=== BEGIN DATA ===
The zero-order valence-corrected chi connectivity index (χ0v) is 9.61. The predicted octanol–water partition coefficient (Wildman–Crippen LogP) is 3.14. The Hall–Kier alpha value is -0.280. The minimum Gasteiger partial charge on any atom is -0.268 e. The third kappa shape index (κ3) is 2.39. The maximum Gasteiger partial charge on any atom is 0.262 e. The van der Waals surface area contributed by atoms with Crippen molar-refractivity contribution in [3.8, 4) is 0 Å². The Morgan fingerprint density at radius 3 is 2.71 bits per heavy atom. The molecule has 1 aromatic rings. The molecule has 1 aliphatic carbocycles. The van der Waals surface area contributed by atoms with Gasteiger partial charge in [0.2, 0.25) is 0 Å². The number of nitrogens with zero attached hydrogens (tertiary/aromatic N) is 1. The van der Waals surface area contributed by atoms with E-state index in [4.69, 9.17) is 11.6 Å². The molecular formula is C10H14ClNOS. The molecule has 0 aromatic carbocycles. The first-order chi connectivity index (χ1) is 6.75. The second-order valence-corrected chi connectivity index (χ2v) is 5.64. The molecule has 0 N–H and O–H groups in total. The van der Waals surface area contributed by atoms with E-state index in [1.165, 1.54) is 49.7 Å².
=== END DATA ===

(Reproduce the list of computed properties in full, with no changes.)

The zero-order valence-corrected chi connectivity index (χ0v) is 9.61. The predicted octanol–water partition coefficient (Wildman–Crippen LogP) is 3.14. The Hall–Kier alpha value is -0.280. The minimum Gasteiger partial charge on any atom is -0.268 e. The third kappa shape index (κ3) is 2.39. The maximum Gasteiger partial charge on any atom is 0.262 e. The van der Waals surface area contributed by atoms with Crippen molar-refractivity contribution in [3.8, 4) is 0 Å². The Morgan fingerprint density at radius 3 is 2.71 bits per heavy atom. The molecule has 1 aromatic rings. The molecule has 1 aliphatic carbocycles. The van der Waals surface area contributed by atoms with Gasteiger partial charge in [0.2, 0.25) is 0 Å². The number of nitrogens with zero attached hydrogens (tertiary/aromatic N) is 1. The van der Waals surface area contributed by atoms with E-state index in [4.69, 9.17) is 11.6 Å². The molecular formula is C10H14ClNOS. The molecule has 0 aromatic carbocycles. The first-order chi connectivity index (χ1) is 6.75. The second-order valence-corrected chi connectivity index (χ2v) is 5.64. The molecule has 0 N–H and O–H groups in total. The van der Waals surface area contributed by atoms with E-state index in [1.165, 1.54) is 49.7 Å².